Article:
Medical school is not all fun and games. But we have fun. And we play games.

i fi i is a statement of human character and proof that our choices, whether good or bad, will ultimately define our destiny.

On Friday night I saw my class production “i fi i“. Smoker (what we affectionately call such productions) is an annual tradition of the third year medical class. It was at the Philip Sherlock Centre for the Creative Arts on the UWI campus in Mona and today, Sunday, will be the final two performances. But don’t bother trying to get tickets, because they’ve been sold out for at least a week.

It seems impossible to give  a thorough review without having spoilers abound, but I shall try anyway.

This original work is about a deported Jamaican, Julian, who returns home to find his community in the tight fist of a ruthless MP, Mrs. Anderson who controls her constituents indirectly through bad man, Tony. Julian, filled with righteous fury, sets out to rid the community of the evil forces – a task which is made more difficult when Julian gets a little too close to the seat of corruption. Ultimately, i fi i chronicles the moral decline of man. It shows us, through timeless and cleverly written examples, just how bad things can get when it is every man for himself.

During the show, I very much enjoyed the supporting cast whose performances shone throughout the play. I was struck, time and time again, at how much characters with minor roles and little to no dialogue can flesh out a scene. The performances of Jazz and Blues, Stacy, Ms. Gibbs, and Bandulu were subtle, like good seasoning, their mere presence adding depth and breadth and believability that made the play come alive.

Admittedly, I was not as enthralled with the Beggar Man as the rest of the audience. I felt that his character was a bit too much, at times overshadowing the rest of the cast, but I can’t deny that he was ably played by Director Rani Sittol. Kind of like Jim Carrey, his over-the-top acting is tolerable rather than irritating, and leaves you wondering, what’s so important about this Beggar Man?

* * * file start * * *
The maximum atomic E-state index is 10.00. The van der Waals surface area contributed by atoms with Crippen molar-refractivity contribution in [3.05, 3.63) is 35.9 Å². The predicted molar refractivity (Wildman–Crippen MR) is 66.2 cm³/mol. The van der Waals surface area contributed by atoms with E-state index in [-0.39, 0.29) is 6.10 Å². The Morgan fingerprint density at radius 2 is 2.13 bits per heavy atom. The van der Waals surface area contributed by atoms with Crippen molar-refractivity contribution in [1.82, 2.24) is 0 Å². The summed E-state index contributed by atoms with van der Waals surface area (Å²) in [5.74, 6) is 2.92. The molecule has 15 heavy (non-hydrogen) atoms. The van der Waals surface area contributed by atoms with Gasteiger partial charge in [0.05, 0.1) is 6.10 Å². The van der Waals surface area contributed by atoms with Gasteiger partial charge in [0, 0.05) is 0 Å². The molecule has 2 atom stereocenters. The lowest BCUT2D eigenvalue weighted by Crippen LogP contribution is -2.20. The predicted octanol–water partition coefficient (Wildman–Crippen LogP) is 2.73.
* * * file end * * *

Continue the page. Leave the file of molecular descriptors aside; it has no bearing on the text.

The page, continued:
I though the main cast left much to be desired – Theopholus Nelson, Gizelle Jackson and Alecia Hamilton didn’t quite thrill me in their roles as Julian, Mrs. Anderson and Zoe respectively. Julian’s second-hand British accent quickly became annoying, though the rest of the audience continued to find it amusing. His alleged fury with the state of his community was reduced to a farce – all bluster and very little action. Nelson’s Julian was rather less than the man he was trying to be.

Conversely, Doneilo Thomas played a very believable Tony and Gavin Austin delivered an admirable performance as the almost-too-good-to-be-real Steven. The difference between the acting styles of Nelson, Thomas and Austin is, once again, subtlety. Thomas keeps a steady undercurrent of the anger and hatred that embody Tony’s character while Austin keeps Steven just this side of  being ridiculously morally upstanding with a charming naivete.

However, Mrs. Anderson falls short of Lady Macbethian villainy. She reminded me too strongly of a woman trying to fit in with a man’s world. The constant presence of her cigar is a manifestation of this. A female villain must be feminine, otherwise the audience will automatically expect her downfall precisely because she does not fit into their expectations of a woman. Stacey embodies this quality – using her femininity to control and conspire. Treena Bailey does an impressive job of getting the audience to hate her character, even while she entertains them. Alecia Hamilton as Zoe, on the other hand, doesn’t do justice to the character of the ghetto girl trying to get out with education. I felt like her character, on a whole, was ineffective, but this may be a problem of the script as well as the acting.

For the most part I liked the dialogue. There were enough hidden messages to delight the medical students in the audience, and the writer, Kadeem Knight, made good use of the current slang to make his characters sound snappy and clever. This is a particularly commendable effort in a country where what is “cool” changes as often as the weather. The play also features an original score, and while the chorus delivered with every performance, Bailey’s solo in the second act was a bit of a disappointment (despite the ambitious lyrics of “love you like a surgeon”).

I was also impressed with the technical aspects of the show – the set design, and smoothness of scene changes.

I have saved the best for last in my critique of the dances. The most unfortunate thing about the dances in this play is that there were only two of them. Choreographers Deandra Thomas and Kristen Facey outdid themselves with the modern and dancehall pieces, playing to the strengths of their dancers but sacrificing none of the creativity. For the dances alone, I would watch this play again and again. But then I am biased to that particular branch of the performing arts.

Delivered by an amateur cast and crew, my expectations of Smoker 2012 were not very high. But what i fi i lacks in expertise, it makes up for in heart. The presentation may not be flawless, but it is certainly spirited, and if you don’t go into the theatre expecting a world-class production then I can guarantee you will have an enjoyable experience.